Cattle entering feedlots typically are adapted to finishing diets over a period of 2 to 4 weeks by gradually replacing forages with concentrate feeds using a series of step-up diets. Without proper adaptation, naïve cattle are highly susceptible to ruminal acidosis, a disorder associated with excessive production and accumulation of organic acids within the rumen. One of the key metabolic intermediates associated with the manifestation of acidosis is lactic acid, which is derived from fermentation of readily available starches and sugars. Streptococcus bovis is a prolific, rapidly growing, and opportunistic organism that thrives in the presence of readily fermented starches ...


Zilmax Alters Blood Constituents Of Finishing Cattle, C.L. Van Bibber, James S. Drouillard Jan 2012

Zilmax Alters Blood Constituents Of Finishing Cattle, C.L. Van Bibber, James S. Drouillard

Kansas Agricultural Experiment Station Research Reports

The purpose of this experiment was to determine the effects of Zilmax (Merck Animal Health, Summit, NJ) on changes in blood metabolites. Zilmax is a feed additive designed to improve production efficiency in cattle when fed during the last phase at the feedlot. Zilmax works by redirecting the energy use in the body to form more lean muscle at the expense of fat deposition. The blood metabolites measured in our experiment were glucose and lactate, which are the energy sources for various body functions including muscle growth. Plasma urea nitrogen was measured as an indicator of protein catabolism. Non-esterified fatty ...


Led Lighting Extends Color Shelf Life For Three Beef Products Compared With Fluorescent Lighting, K.S. Steele, M.J. Weber, Elizabeth A.E. Boyle, A.S. Lobaton-Sulabo, C. Cundith, Y.H. Hiebert, K.A. Abrolat, J.M. Attey, S.D. Clark, D. Johnson Jan 2012

Led Lighting Extends Color Shelf Life For Three Beef Products Compared With Fluorescent Lighting, K.S. Steele, M.J. Weber, Elizabeth A.E. Boyle, A.S. Lobaton-Sulabo, C. Cundith, Y.H. Hiebert, K.A. Abrolat, J.M. Attey, S.D. Clark, D. Johnson

Kansas Agricultural Experiment Station Research Reports

Consumers are not able to estimate tenderness, juiciness, or flavor when selecting beef cuts at retail stores. Instead, they rely on color as one of the major criteria to select beef cuts. During refrigerated display, fresh meat color changes and consumers discriminate against discolored meats. Meat items with discoloration must be discounted or discarded, leading to up to $1 billion in revenue loss nationally for the meat industry. Lighting type and intensity have a major impact on the appearance and shelf life of fresh beef in refrigerated retail display. Light emitting diode (LED) lighting offers advantages for display because it ...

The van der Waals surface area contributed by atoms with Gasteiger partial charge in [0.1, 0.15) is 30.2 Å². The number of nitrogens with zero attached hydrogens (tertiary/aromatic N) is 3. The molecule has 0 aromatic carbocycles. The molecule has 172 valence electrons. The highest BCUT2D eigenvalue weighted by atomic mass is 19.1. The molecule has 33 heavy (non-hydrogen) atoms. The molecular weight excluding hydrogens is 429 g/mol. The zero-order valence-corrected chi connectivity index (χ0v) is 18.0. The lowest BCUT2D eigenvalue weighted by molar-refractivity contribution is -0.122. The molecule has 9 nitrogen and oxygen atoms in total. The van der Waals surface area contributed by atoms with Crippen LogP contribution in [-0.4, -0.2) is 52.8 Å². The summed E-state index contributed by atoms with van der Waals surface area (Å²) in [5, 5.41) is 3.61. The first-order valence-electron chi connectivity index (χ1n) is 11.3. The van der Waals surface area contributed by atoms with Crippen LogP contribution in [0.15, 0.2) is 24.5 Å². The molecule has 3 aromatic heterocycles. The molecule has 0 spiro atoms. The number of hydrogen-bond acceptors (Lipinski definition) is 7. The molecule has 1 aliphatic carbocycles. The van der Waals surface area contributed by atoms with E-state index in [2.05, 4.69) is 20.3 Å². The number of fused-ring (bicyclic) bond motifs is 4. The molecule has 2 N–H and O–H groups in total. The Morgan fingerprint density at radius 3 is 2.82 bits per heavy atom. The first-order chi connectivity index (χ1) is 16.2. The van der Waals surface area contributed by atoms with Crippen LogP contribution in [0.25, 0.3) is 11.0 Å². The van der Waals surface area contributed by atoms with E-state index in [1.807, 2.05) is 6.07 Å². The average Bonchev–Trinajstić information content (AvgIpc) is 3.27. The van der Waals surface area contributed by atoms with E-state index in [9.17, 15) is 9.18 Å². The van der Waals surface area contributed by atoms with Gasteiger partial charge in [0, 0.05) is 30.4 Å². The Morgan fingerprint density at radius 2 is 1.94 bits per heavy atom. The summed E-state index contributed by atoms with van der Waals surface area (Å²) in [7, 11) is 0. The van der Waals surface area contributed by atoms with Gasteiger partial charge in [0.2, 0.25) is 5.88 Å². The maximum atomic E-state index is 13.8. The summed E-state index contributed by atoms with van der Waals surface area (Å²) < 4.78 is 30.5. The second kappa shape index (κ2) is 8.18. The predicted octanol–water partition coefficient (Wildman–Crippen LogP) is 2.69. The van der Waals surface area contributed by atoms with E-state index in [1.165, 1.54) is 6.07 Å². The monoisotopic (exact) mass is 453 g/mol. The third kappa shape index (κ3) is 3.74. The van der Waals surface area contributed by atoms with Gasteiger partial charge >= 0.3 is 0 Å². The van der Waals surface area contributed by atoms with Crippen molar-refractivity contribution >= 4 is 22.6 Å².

A Commercially Available Srp Vaccine Reduces Prevalence Of E. Coli O157:H7 In Feces Of Beef Cattle Under Commercial Feedlot Conditions, B.A. Butler, G.H. Loneragan, Daniel U. Thomson, Tiruvoor G. Nagaraja, Christopher D. Reinhardt Jan 2012

A Commercially Available Srp Vaccine Reduces Prevalence Of E. Coli O157:H7 In Feces Of Beef Cattle Under Commercial Feedlot Conditions, B.A. Butler, G.H. Loneragan, Daniel U. Thomson, Tiruvoor G. Nagaraja, Christopher D. Reinhardt

Kansas Agricultural Experiment Station Research Reports

Of all food safety challenges facing the beef industry, Escherichia coli O157:H7 has consistently presented the greatest economic remonstrance to meat packers and retailers. Cattle naturally shed E. coli O157:H7 in their feces, and it is a source of carcass contamination at harvest. If contaminated trim enters the food supply and is subsequently prepared incorrectly, it can lead to the human condition known as hemorrhagic colitis. In children or elderly people, an E. coli O157:H7 infection may lead to a more serious form known as hemolytic uremic syndrome, which is potentially lethal. Although the majority of previous ...


Combined Microwave And Convection Cooking Increases Post-Cooking Temperature Rise Of Beef Biceps Femoris Muscles More Than Convection Cooking, A. Gaschler, Michael E. Dikeman Jan 2012

Combined Microwave And Convection Cooking Increases Post-Cooking Temperature Rise Of Beef Biceps Femoris Muscles More Than Convection Cooking, A. Gaschler, Michael E. Dikeman

Kansas Agricultural Experiment Station Research Reports

Combined microwave and convection cooking has gained popularity in the last 20 years because of more accurate heat control and more efficient use of energy. Combination microwave/convection cooking allows for more rapid cooking, but it does not have the same even heat distribution as convection cooking. Cooking is a critical stage when preparing meat. The main factors to consider during cooking are: temperature on the surface of meat, internal temperature throughout, and the method of heat transfer. Temperature on the surface and method of heat exchange primarily affect surface color and aroma, whereas internal temperature affects protein structure and ...